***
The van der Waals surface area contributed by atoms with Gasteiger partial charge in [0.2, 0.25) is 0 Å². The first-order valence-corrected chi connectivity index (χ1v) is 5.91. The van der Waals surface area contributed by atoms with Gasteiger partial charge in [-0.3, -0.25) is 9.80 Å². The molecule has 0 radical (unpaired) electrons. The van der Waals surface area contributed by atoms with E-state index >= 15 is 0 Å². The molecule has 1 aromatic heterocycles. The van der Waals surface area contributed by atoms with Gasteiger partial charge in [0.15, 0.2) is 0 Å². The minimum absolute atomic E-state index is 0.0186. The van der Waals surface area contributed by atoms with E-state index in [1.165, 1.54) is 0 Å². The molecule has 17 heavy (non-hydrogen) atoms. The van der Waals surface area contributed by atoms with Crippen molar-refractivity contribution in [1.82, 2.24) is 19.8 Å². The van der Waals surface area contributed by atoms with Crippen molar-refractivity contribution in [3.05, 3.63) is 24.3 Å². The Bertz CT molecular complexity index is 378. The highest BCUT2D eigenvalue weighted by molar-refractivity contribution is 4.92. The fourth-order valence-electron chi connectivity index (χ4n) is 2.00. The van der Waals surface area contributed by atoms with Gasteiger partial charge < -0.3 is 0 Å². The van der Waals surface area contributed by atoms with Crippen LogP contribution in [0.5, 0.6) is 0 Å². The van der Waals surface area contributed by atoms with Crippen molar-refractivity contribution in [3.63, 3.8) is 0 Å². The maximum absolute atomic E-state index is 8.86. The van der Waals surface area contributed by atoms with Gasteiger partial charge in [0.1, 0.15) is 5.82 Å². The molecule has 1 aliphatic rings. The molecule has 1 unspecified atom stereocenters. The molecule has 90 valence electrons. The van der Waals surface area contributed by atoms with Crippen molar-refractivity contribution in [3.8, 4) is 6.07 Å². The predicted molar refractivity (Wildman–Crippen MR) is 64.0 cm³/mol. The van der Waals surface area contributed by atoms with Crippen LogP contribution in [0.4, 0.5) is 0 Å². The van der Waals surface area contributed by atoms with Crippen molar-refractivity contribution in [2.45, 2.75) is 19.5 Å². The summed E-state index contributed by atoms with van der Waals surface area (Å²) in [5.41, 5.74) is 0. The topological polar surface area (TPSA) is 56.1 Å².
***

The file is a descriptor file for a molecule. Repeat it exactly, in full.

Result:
The van der Waals surface area contributed by atoms with Gasteiger partial charge in [0.2, 0.25) is 0 Å². The first-order valence-corrected chi connectivity index (χ1v) is 5.91. The van der Waals surface area contributed by atoms with Gasteiger partial charge in [-0.3, -0.25) is 9.80 Å². The molecule has 0 radical (unpaired) electrons. The van der Waals surface area contributed by atoms with E-state index >= 15 is 0 Å². The molecule has 1 aromatic heterocycles. The van der Waals surface area contributed by atoms with Gasteiger partial charge in [0.15, 0.2) is 0 Å². The minimum absolute atomic E-state index is 0.0186. The van der Waals surface area contributed by atoms with E-state index in [1.165, 1.54) is 0 Å². The molecule has 17 heavy (non-hydrogen) atoms. The van der Waals surface area contributed by atoms with Crippen molar-refractivity contribution in [1.82, 2.24) is 19.8 Å². The van der Waals surface area contributed by atoms with Crippen molar-refractivity contribution in [3.05, 3.63) is 24.3 Å². The Bertz CT molecular complexity index is 378. The highest BCUT2D eigenvalue weighted by molar-refractivity contribution is 4.92. The fourth-order valence-electron chi connectivity index (χ4n) is 2.00. The van der Waals surface area contributed by atoms with Gasteiger partial charge < -0.3 is 0 Å². The van der Waals surface area contributed by atoms with Crippen LogP contribution in [0.5, 0.6) is 0 Å². The van der Waals surface area contributed by atoms with Crippen molar-refractivity contribution in [3.63, 3.8) is 0 Å². The maximum absolute atomic E-state index is 8.86. The van der Waals surface area contributed by atoms with Gasteiger partial charge in [0.1, 0.15) is 5.82 Å². The molecule has 1 aliphatic rings. The molecule has 1 unspecified atom stereocenters. The molecule has 90 valence electrons. The van der Waals surface area contributed by atoms with Crippen molar-refractivity contribution in [3.8, 4) is 6.07 Å². The predicted molar refractivity (Wildman–Crippen MR) is 64.0 cm³/mol. The van der Waals surface area contributed by atoms with Crippen LogP contribution in [0.4, 0.5) is 0 Å². The van der Waals surface area contributed by atoms with Crippen molar-refractivity contribution in [2.45, 2.75) is 19.5 Å². The summed E-state index contributed by atoms with van der Waals surface area (Å²) in [5.41, 5.74) is 0. The topological polar surface area (TPSA) is 56.1 Å².